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Social distancing isn’t new, and humans learned one key trait throughout history to deal with it

Social distancing actually served to teach us empathy.

Social distancing isn’t new, and humans learned one key trait throughout history to deal with it
[Photo: Belinda Fewings/Unsplash]

Social distancing is vital in the present moment. While the increased isolation and spacing of the new drastic measures come as shock to many people, social distancing is not new if you take the long view—the very long view.

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As a cognitive scientist and scholar who studies empathy, I see human history as a process of increasing social distancing. Along the way, empathy emerged to bridge the widening gaps, allowing physical distance while encouraging mental bonds. In fact, I suggest that cultural practices of empathy changed over time, from mere tracking of others to “co-experiencing the situations of others” from a distance.

Staying connected over wider spaces

Our ancient African ancestors lived in groups of perhaps 150 individuals. According to evolutionary psychologist Robin Dunbar, human beings could live in these larger groups because they developed new forms of social interaction their predecessors didn’t have.

Our human ancestors replaced the physical grooming that bonded other apes with gossiping. By means of social chitchat, these first humans could focus attention on the members of their group. Physical distance could grow, while group members stayed close in a new mental way by tracking each other through spoken language. Grooming became obsolete.

Somewhere in our species’ transition from a fully nomadic existence to more permanent dwellings, separations emerged. Caves and walls unite smaller groups, but separate them from others. While researchers don’t know much about this time period, they have discovered stunning cave paintings dating back many thousands of years that depict hunting scenes. It’s impossible to say whether these images represent memories of past hunts or mythological scenes, but they illustrate how imagination transcends the walls.

Fast-forward to the early modern age: Living communities became smaller and the nuclear family of mother-father-child became the new norm. This family structure started to exclude further removed relatives and members of the household. In the age of the nuclear family, social distance grew tremendously. Not just separation, but privacy became a key value. Around 1800, the Romantics celebrated being in a very small group and being alone.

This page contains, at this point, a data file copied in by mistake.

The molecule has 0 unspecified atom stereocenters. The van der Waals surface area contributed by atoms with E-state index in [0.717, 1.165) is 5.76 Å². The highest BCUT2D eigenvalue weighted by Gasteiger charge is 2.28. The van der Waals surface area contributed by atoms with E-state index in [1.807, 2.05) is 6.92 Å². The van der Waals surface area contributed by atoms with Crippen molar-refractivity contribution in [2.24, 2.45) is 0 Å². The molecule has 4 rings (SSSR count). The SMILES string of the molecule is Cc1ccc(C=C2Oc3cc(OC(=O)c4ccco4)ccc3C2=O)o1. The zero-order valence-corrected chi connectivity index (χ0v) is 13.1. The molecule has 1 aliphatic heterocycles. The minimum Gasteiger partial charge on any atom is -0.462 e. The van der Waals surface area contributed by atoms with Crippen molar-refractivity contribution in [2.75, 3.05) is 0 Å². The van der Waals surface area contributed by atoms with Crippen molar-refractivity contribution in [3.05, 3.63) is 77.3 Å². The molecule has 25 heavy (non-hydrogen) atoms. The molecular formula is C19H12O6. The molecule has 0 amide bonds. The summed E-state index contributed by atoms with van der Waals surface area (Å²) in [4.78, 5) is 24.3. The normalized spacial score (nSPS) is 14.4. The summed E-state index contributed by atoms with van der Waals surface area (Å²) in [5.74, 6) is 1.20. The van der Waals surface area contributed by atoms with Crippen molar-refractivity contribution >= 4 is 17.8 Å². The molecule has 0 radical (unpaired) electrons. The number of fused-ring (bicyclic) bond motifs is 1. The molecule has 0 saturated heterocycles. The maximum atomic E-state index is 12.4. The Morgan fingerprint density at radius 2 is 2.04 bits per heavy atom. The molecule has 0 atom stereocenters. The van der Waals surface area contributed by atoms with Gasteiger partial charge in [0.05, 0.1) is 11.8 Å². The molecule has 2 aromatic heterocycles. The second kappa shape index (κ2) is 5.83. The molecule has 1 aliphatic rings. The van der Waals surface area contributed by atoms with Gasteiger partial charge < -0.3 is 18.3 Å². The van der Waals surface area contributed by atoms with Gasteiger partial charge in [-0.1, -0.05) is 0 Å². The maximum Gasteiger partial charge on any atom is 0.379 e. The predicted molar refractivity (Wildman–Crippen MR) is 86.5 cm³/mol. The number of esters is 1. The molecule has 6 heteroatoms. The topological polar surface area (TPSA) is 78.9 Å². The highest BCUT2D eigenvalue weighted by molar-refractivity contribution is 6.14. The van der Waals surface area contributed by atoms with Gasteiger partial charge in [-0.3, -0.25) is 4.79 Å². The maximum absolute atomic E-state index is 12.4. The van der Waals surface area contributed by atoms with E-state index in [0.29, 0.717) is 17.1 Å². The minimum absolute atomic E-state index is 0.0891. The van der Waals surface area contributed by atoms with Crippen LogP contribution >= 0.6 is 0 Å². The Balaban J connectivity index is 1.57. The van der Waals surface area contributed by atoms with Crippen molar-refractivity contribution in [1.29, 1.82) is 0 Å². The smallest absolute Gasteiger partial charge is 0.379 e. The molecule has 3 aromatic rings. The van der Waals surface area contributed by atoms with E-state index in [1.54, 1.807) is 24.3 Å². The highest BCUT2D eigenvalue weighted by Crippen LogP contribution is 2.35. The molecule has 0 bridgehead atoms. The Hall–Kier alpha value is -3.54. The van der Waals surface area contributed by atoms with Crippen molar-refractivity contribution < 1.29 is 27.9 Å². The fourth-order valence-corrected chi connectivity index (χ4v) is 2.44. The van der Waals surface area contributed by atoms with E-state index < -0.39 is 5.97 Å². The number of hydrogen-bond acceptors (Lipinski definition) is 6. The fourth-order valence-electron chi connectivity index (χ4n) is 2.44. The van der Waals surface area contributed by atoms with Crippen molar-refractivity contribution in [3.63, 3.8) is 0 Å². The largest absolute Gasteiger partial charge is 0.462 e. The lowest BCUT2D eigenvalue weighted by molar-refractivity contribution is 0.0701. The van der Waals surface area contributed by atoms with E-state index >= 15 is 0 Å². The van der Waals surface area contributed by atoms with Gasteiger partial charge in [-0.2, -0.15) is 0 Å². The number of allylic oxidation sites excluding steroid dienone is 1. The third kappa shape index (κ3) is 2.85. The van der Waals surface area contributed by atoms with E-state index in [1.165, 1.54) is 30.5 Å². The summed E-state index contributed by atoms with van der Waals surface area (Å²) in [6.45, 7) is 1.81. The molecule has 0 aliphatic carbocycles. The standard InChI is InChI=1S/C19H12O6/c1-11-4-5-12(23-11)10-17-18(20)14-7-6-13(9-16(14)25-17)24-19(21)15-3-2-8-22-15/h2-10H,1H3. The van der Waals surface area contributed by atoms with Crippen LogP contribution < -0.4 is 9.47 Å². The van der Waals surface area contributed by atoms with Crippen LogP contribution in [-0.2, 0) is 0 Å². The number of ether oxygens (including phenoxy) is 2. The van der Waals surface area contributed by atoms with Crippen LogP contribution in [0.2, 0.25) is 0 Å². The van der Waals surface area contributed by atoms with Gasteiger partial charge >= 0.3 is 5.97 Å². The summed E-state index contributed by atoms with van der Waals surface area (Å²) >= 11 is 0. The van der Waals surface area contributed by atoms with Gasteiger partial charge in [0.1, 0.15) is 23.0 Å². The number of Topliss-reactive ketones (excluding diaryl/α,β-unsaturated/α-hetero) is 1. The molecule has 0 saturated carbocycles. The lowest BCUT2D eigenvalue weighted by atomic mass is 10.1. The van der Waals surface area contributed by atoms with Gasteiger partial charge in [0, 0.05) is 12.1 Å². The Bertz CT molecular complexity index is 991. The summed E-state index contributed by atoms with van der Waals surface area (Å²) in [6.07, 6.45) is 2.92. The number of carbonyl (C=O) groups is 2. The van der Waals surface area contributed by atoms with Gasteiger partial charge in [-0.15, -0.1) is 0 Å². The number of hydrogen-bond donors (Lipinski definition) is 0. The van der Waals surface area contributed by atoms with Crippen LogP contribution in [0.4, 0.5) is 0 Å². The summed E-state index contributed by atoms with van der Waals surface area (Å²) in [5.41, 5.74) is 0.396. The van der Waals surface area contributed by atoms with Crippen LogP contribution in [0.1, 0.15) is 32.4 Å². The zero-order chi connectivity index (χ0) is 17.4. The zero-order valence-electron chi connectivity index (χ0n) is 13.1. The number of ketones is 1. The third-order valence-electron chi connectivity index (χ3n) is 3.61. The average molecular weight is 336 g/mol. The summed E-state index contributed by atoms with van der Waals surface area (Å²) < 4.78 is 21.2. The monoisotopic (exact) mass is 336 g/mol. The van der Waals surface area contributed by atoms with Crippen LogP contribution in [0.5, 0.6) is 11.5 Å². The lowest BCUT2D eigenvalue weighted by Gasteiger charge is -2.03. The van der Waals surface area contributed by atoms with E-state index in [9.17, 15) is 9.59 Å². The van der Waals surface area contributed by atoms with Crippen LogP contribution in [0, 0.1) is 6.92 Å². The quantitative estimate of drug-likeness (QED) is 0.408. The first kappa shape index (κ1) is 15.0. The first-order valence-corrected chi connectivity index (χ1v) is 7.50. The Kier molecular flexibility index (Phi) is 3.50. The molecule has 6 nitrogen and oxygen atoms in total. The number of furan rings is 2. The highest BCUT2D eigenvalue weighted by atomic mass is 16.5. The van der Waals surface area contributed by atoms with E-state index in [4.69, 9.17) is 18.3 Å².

Again, a new technique of empathy emerged that made the new social distance palatable: the novel. Novels provided people with a way to experience what others felt from a far-off distance. Empathy now became detached from proximity of time and space and, in fact, reality. You can sit alone in your room and feel with and for others.

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Empathy could become universal and apply to everyone, including in faraway places. As the historian Lynn Hunt has argued, the idea of human rights was born and emerged parallel to the sentimental novel.

How empathy isolates the self

Consequently, the international hygiene movement emerged around the turn of the 20th century. The winning strategy to cope with the risk of contact, then and now, is self-control: tactics like cleaning regimes and self-isolation. In the relation of self and other, the self became dominant in Western culture. In 1882, the microbiologist Robert Koch identified the bacteria that cause and transmit tuberculosis. His discovery changed how people view each other—the possibility of passing germs makes contact with others a risk.

Something interesting happened at the same time: Empathy also became more about the self than the other. In fact, it was around this time that the very word “empathy” was coined. It was born to translate the concept of Einfühlung from German art theory, which literally means feeling yourself into an artwork. In this concept, the individual who practices empathy faces an artifact, not another human being.

Since 2000, social media have cultivated a new mixture of social distance and empathy. While researchers have not generally agreed whether social media decrease or increase social bonds, time spent on social media is time spent without physical proximity to other people.

These technologies have transformed one’s small cliques of friends to an amorphous collection of followers at a distance. These networks increase social distance by satisfying the need for social connection. Likes and retweets provide the pleasant feeling of mattering to others. Having resonance on the internet thus enables physical social distancing and perhaps mental social distancing, too.

Social distancing in 2020

The human trajectory of increasing social distance paired with new forms of empathy and related techniques, ranging from novel-reading to social media, might suggest that people are set to weather the current socially distanced situation.

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And yet, there’s another side to what is happening now. While over the millennia, human beings have adapted to various forms of distancing, we have not lost the appeals of being close. Most people crave the presence of people, real physical beings with bodies and emotions.

As a species and individually, people indeed can adapt to social distance. But I suggest that once in a while we want to leave all of these adaptations behind and just meet people and rub shoulders. We may even rediscover some form of grooming.


Fritz Breithaupt is the provost professor in Cognitive Science and Germanic Studies at Indiana University.

This article is republished from The Conversation under a Creative Commons license. Read the original article.

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